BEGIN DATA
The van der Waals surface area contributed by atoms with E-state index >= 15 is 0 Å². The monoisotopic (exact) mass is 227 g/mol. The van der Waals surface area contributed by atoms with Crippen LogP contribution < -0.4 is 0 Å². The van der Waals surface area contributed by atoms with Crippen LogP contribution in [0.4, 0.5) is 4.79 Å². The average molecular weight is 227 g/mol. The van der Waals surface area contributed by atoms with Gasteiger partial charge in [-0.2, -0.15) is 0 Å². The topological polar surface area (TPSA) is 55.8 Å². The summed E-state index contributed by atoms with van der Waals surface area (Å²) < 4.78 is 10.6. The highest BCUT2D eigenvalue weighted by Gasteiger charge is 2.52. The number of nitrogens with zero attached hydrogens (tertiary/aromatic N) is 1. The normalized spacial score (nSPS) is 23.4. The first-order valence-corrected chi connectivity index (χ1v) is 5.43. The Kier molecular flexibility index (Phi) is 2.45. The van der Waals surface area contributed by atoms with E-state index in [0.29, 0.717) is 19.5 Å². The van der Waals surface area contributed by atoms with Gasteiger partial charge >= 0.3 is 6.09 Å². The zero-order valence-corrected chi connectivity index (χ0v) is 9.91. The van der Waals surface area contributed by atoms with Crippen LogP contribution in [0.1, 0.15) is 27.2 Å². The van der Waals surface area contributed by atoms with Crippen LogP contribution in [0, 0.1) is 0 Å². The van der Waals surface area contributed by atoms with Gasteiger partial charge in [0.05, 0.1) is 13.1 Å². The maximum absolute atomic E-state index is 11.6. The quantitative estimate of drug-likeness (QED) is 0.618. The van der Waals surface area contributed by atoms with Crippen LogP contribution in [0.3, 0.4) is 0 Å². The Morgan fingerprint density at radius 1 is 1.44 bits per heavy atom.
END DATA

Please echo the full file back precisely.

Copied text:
The van der Waals surface area contributed by atoms with E-state index >= 15 is 0 Å². The monoisotopic (exact) mass is 227 g/mol. The van der Waals surface area contributed by atoms with Crippen LogP contribution < -0.4 is 0 Å². The van der Waals surface area contributed by atoms with Crippen LogP contribution in [0.4, 0.5) is 4.79 Å². The average molecular weight is 227 g/mol. The van der Waals surface area contributed by atoms with Gasteiger partial charge in [-0.2, -0.15) is 0 Å². The topological polar surface area (TPSA) is 55.8 Å². The summed E-state index contributed by atoms with van der Waals surface area (Å²) < 4.78 is 10.6. The highest BCUT2D eigenvalue weighted by Gasteiger charge is 2.52. The number of nitrogens with zero attached hydrogens (tertiary/aromatic N) is 1. The normalized spacial score (nSPS) is 23.4. The first-order valence-corrected chi connectivity index (χ1v) is 5.43. The Kier molecular flexibility index (Phi) is 2.45. The van der Waals surface area contributed by atoms with E-state index in [0.29, 0.717) is 19.5 Å². The van der Waals surface area contributed by atoms with Gasteiger partial charge >= 0.3 is 6.09 Å². The zero-order valence-corrected chi connectivity index (χ0v) is 9.91. The van der Waals surface area contributed by atoms with Crippen LogP contribution in [0.1, 0.15) is 27.2 Å². The van der Waals surface area contributed by atoms with Crippen LogP contribution in [0, 0.1) is 0 Å². The van der Waals surface area contributed by atoms with Gasteiger partial charge in [0.05, 0.1) is 13.1 Å². The maximum absolute atomic E-state index is 11.6. The quantitative estimate of drug-likeness (QED) is 0.618. The van der Waals surface area contributed by atoms with Crippen LogP contribution in [0.3, 0.4) is 0 Å². The Morgan fingerprint density at radius 1 is 1.44 bits per heavy atom.